Prior, in his Solomon, has taken notice of the same variability in this species of flowers:


the fond carnation loves to shoot

"Two various colours from one parent root."

In Lyte's Herbal, 1578, some sorts of gilliflowers are called small honesties, cuckoo gillofers, &c. And in A. W.'s Commendation of Gascoigne and his Posies, is the following remark on this species of flower:

"Some thinke that gilliflowers do yield a gelous smell.” See Gascoigne's Works, 1587. Steevens.

The following line in The Paradise of Daintie Devises, 1578, may add some support to the first part of Mr. Steevens's note:

"Some jolly youth the gilly-flower esteemeth for his joy." Malone.


I'll not put

The dibble in earth to set one slip of them:

No more than, were I painted, I would wish

This youth should say, 'twere well; and only therefore Desire to breed by me.-Here's flowers for you;

Hot lavender, mints, savory, marjoram;

The marigold, that goes to bed with the sun,
And with him rises1 weeping; these are flowers
Of middle summer, and, I think, they are given
To men of middle age: You are very welcome.
Cam. I should leave grazing, were I of your flock,
And only live by gazing.


Out, alas!

You'd be so lean, that blasts of January

Would blow you through and through.-Now, my fairest friend,

I would, I had some flowers o' the spring, that might
Become your time of day; and yours, and yours;
That wear upon your virgin branches yet
Your maidenheads growing:-O Proserpina,
For the flowers now, that, frighted, thou let'st fall
From Dis's waggon!2 daffodils,

9 dibble-] An instrument used by gardeners to make holes in the earth for the reception of young plants. See it in Minshieu. Steevens.

1 The marigold, that goes to bed with the sun,

And with him rises] Hence, says Lupton, in his Sixth Book of Notable Things: "Some calles it, Sponsus Solis, the Spowse of the Sunne; because it sleepes and is awakened with him."


O Proserpina,

For the flowers now, that, frighted, thou let'st fall
From Dis's waggon!] So, in Ovid's Metam. B. V:

66 ut-summa vestem laxavit ab ora,


"Collecti flores tunicis cecidere remissis." Steevens. The whole passage is thus translated by Golding, 1587:

"While in this garden Proserpine was taking her pastime,
"In gathering either violets blew, or lillies white as lime,
"Dis spide her, lou'd her, caught hir up, and all at once
well neere.-

"The ladie with a wailing voice afright did often call
"Hir mother-

"And as she from the upper part hir garment would have


"By chance she let her lap slip downe, and out her flowers went." Ritson.

That come before the swallow dares, and take
The winds of March with beauty; violets, dim,
But sweeter than the lids of Juno's eyes,3

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But sweeter than the lids of Juno's eyes,] I suspect that our author mistakes Juno for Pallas, who was the goddess of blue eyes. Sweeter than an eye-lid is an odd image: but perhaps he uses sweet in the general sense, for delightful. Johnson.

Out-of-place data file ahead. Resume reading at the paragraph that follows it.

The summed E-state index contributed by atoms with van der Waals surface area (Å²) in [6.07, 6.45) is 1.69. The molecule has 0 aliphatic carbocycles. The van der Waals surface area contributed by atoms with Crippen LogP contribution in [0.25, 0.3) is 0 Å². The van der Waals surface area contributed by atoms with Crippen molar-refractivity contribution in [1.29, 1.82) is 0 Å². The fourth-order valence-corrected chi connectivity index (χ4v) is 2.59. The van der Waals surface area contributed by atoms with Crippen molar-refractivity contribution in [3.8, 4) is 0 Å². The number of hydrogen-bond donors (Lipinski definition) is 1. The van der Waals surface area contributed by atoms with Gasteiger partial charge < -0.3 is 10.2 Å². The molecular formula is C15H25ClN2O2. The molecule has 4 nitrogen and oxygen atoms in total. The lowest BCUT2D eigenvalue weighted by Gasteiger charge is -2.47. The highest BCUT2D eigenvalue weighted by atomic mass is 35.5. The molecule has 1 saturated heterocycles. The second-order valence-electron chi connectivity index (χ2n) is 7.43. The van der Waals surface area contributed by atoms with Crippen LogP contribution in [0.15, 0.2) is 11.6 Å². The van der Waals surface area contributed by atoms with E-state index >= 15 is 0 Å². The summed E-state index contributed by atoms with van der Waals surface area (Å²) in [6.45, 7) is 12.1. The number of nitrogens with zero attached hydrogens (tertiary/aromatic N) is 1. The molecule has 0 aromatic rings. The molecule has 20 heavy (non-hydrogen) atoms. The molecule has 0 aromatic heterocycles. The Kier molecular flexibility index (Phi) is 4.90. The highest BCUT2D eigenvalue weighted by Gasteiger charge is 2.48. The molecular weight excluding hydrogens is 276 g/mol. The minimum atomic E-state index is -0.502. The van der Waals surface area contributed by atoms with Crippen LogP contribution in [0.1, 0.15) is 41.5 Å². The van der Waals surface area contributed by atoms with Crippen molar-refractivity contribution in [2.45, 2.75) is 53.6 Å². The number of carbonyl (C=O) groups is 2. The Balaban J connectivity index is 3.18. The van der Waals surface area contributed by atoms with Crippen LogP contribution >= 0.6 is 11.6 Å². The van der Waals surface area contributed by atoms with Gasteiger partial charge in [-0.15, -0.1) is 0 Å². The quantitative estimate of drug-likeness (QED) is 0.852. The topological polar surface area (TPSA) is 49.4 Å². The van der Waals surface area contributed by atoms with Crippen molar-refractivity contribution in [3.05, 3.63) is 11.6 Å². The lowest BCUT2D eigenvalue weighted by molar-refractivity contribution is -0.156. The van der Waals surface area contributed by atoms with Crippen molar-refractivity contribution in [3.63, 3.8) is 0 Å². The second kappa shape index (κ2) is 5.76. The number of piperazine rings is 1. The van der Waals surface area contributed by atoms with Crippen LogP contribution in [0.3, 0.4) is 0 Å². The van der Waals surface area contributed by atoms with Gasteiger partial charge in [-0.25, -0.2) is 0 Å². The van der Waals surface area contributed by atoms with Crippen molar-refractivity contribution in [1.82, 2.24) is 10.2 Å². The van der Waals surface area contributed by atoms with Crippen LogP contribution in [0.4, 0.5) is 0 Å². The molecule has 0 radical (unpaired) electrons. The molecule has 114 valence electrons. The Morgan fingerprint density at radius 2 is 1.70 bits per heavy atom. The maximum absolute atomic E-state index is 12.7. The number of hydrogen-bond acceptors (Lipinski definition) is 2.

It was formerly the fashion to kiss the eyes, as a mark of extraordinary tenderness. I have somewhere met with an account of the first reception one of our kings gave to his new queen, where he is said to have kissed her fayre eyes. So, in Chaucer's Troilus and Cresseide, v. 1358:

"This Troilus full oft her eyen two

"Gan for to kisse," &c.

Thus also, in the sixteenth Odyssey, 15, Eumæus kisses both the eyes of Telemachus:

σε Κυσσε δέ μιν κεφαλήν τε, και αμφω φάεα καλά, The same line occurs in the following Book, v. 39, where Penelope expresses her fondness for her son.

Again, in an ancient MS. play of Timon of Athens, in the pos session of Mr. Strutt the engraver:

"O Juno, be not angry with thy Jove,

"But let me kisse thine eyes my sweete delight." p. 6, b. Another reason, however, why the eyes were kissed instead of the lips, may be found in a very scarce book, entitled A courtlie Controversy of Cupid's Cautels: Conteyning Fiue tragicall Histories, &c. Translated out of French &c. by H. W. [Henry Wotton] 4to. 1578: "Oh howe wise were our forefathers to forbidde wyne so strictly unto their children, and much more to their wives, so that for drinking wine they deserved defame, and being taken with the maner, it was lawful to kisse their mouthes, whereas otherwise men kissed but their eyes, to showe that wine drinkers were apt to further offence."

The eyes of Juno were as remarkable as those of Pallas:

βοώπις πότνια Ἤρη.” Homer.

But (as Mr. M. Mason observes)" we are not told that Pallas was the goddess of blue eye-lids; besides, as Shakspeare joins in the comparison, the breath of Cytherea with the eye-lids of Juno, it is evident that he does not allude to the colour, but to the fragrance of violets." Steevens.

So, in Marston's Insatiate Countess, 1613:


That eye was Juno's,

"Those lips were hers that won the golden ball,
"That virgin blush, Diana's."

Spenser, as well as our author, has attributed beauty to the eyelid:

"Upon her eye-lids many graces sate,

"Under the shadow of her even brows."

Fairy Queen, B. II, c. iii, st. 25: